Odds & Sods

The Second Coming of Tammy Faye...
February 1, 2000

The Second Coming of Tammy Faye

What better place for the resurrection of a fallen televangelist than the Sundance Festival? The redeemed in question is none other than Tammy Faye Bakker-Messner, ex-wife of Jim Bakker and former co-host of the PTL (Praise the Lord) Christian TV empire. Decked out in ankle-length fur coat, Bakker-Messner batted her trademark mascara-laden eyelashes all over Park City to promote The Eyes of Tammy Faye, a feature doc produced by Fenton Bailey and Randy Barbato of Hollywood-based World of Wonder Productions. The film, narrated by drag queen and MAC cosmetics spokesperson RuPaul, offers a sympathetic portrayal of Bakker-Messner’s life, highlighting her battles with cancer and drug addiction, her highly publicized divorce, and her attempts to make a comeback as a talkshow host. Bakker-Messner herself provided the best possible promotion for the film through her presence in town, even making a splash at the opening night party for Park City’s alternative indie fest, Slamdance.

Secret Asian Man

Taking a page from Tammy Faye’s book, one-man band Arthur Nakane brought his act to Sundance to promote the 17-minute short doc about his life called Secret Asian Man, directed by Mike Sakamoto. Nakane serenaded audiences with his rendition of such tunes as ‘La Bamba’ and ‘Secret Agent Man’ while simultaneously playing the electric guitar, bass (with his feet on a pedal keyboard), synthesizer (with the tip of his guitar), tambourine and cymbals (using a stick attached to the guitar). In the true spirit of kitsch camaraderie Nakane generously promoted The Eyes of Tammy Faye, advising audiences to ‘hang on to your socks because it’s going to knock them off.’

Gotta dance

Sundance spinoffs proliferated more than ever this year in Park City. Slamdance, the town’s original alternative indie fest, attracted filmmakers, but did little to woo the media. (One disgruntled member of the press said it should be called the ‘F–k you Fest.’) No Dance, a multimedia festival that shuns film print in favor of DVD, VHS and internet streaming, celebrated its third year of existence. Brand-new entry on the scene was TromaDance (conceived by New York/L.A.-based Troma Entertainment), a one-day event that enticed indie filmmakers by not charging an entrance fee. And last but not least (well, depending on your point of view…) Lapdance returned for its second year. With such titles as Gas Huffin Bad Gals! and Dirty Baby does Fire Island on the slate, you can be the judge. For more on Lapdance try (no joke – alternative media outlet craptv is a sponsor).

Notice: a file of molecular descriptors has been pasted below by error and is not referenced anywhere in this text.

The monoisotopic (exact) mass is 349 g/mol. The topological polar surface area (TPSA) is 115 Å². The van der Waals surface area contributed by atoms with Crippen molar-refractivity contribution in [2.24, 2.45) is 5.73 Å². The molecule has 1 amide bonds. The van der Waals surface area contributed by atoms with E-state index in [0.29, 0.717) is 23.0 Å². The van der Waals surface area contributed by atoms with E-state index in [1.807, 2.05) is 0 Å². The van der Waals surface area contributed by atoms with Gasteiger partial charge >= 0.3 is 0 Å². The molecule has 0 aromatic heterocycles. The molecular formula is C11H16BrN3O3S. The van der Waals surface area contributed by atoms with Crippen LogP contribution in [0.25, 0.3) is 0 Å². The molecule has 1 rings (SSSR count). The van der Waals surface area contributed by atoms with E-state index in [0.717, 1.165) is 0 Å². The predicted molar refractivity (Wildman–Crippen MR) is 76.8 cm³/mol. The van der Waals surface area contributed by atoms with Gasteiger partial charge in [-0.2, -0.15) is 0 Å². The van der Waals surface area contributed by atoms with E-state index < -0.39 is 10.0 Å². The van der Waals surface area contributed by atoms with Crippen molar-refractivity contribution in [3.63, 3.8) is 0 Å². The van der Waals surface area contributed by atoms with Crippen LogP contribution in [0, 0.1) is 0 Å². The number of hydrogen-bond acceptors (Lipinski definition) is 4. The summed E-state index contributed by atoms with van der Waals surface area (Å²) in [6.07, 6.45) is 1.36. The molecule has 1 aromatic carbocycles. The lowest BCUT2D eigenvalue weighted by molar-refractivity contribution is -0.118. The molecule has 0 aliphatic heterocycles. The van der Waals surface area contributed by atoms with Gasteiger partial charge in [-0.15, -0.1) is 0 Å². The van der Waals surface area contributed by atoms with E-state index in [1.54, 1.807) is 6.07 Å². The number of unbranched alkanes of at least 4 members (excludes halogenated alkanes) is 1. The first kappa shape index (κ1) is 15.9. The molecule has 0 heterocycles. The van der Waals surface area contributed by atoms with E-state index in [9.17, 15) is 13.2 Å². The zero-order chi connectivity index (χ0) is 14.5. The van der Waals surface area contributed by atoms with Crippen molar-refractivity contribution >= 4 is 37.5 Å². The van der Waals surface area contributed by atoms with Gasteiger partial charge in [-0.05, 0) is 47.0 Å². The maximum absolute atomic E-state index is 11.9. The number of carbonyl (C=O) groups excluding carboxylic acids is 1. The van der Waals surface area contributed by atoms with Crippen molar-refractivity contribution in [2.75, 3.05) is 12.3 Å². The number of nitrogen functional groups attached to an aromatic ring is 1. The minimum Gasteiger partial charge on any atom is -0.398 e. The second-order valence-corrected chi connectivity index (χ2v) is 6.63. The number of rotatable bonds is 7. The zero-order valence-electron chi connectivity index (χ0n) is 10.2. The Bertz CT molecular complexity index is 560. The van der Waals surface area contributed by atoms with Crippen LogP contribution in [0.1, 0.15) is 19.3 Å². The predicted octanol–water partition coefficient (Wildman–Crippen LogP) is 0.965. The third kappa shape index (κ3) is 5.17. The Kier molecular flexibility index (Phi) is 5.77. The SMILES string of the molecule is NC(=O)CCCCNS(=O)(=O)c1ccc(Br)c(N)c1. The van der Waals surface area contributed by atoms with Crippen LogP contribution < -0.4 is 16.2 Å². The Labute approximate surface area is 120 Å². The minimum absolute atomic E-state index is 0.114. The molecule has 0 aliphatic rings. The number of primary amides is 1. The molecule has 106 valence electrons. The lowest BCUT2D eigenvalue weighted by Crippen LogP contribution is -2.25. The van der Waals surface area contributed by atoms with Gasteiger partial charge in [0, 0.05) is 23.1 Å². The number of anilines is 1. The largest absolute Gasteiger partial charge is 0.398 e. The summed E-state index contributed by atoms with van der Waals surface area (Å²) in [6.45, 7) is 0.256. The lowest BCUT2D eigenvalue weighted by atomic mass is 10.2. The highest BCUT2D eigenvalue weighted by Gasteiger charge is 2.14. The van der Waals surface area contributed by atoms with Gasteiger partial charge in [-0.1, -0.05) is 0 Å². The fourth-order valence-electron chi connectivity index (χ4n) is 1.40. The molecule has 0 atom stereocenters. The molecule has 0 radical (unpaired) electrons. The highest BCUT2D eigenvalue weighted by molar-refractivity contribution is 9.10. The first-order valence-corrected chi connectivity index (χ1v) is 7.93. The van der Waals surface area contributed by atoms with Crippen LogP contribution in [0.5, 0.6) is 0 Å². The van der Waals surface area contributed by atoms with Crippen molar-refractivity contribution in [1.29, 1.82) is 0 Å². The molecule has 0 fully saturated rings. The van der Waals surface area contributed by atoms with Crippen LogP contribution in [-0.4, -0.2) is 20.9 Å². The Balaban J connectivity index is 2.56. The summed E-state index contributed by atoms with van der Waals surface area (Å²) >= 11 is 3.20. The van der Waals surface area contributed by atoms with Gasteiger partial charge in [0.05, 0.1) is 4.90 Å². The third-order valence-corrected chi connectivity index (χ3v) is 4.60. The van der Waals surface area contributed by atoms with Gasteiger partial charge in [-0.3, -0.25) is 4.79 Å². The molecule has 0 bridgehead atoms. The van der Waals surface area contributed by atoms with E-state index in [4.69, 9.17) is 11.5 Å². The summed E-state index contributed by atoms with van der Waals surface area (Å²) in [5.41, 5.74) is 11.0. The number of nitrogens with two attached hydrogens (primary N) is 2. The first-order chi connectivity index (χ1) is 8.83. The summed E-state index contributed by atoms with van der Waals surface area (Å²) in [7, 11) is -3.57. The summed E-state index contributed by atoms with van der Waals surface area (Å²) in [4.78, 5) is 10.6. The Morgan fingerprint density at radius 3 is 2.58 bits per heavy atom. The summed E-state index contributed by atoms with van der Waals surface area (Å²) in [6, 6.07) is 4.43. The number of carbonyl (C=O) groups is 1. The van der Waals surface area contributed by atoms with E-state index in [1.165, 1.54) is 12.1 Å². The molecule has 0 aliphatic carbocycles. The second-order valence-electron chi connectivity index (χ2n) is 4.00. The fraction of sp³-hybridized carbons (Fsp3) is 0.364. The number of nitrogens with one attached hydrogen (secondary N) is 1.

Filmmakers or frat boys?

The Sundance party of 2000 was Seattle-based Atom Films’ blowout. Guests were invited to whoop it up at two neighboring condos – once they got in. Considerate organizers projected short films on a snow bank to entertain long lines of guests chilling outside in the meantime. The infamous Atom Short Bus was also on hand to entertain the masses. During the day, driver Pappy toured Park City in the Atom bus so fest-goers could watch shorts, or ‘visit the `Make Out Room’ and close the deal, baby.’ Too bad the party ended just after midnight, when (rumor has it) locals called the cops.

By Susan Rayman (with files from Sarah Keenlyside)

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About The Author
Barry Walsh is editor-in-chief and content director for Realscreen, and has served as editor of the publication since 2009. With a career in entertainment media that spans two decades, prior to Realscreen, he held the associate editor post for now defunct sister publication Boards, which focused on the advertising and commercial production industries. Before Boards, he served as editor of Canadian Music Network, a weekly music industry trade, and as music editor for As content director, he also oversees the development of content for the brand's market-leading events, the Realscreen Summit and Realscreen West, as well as new content initiatives.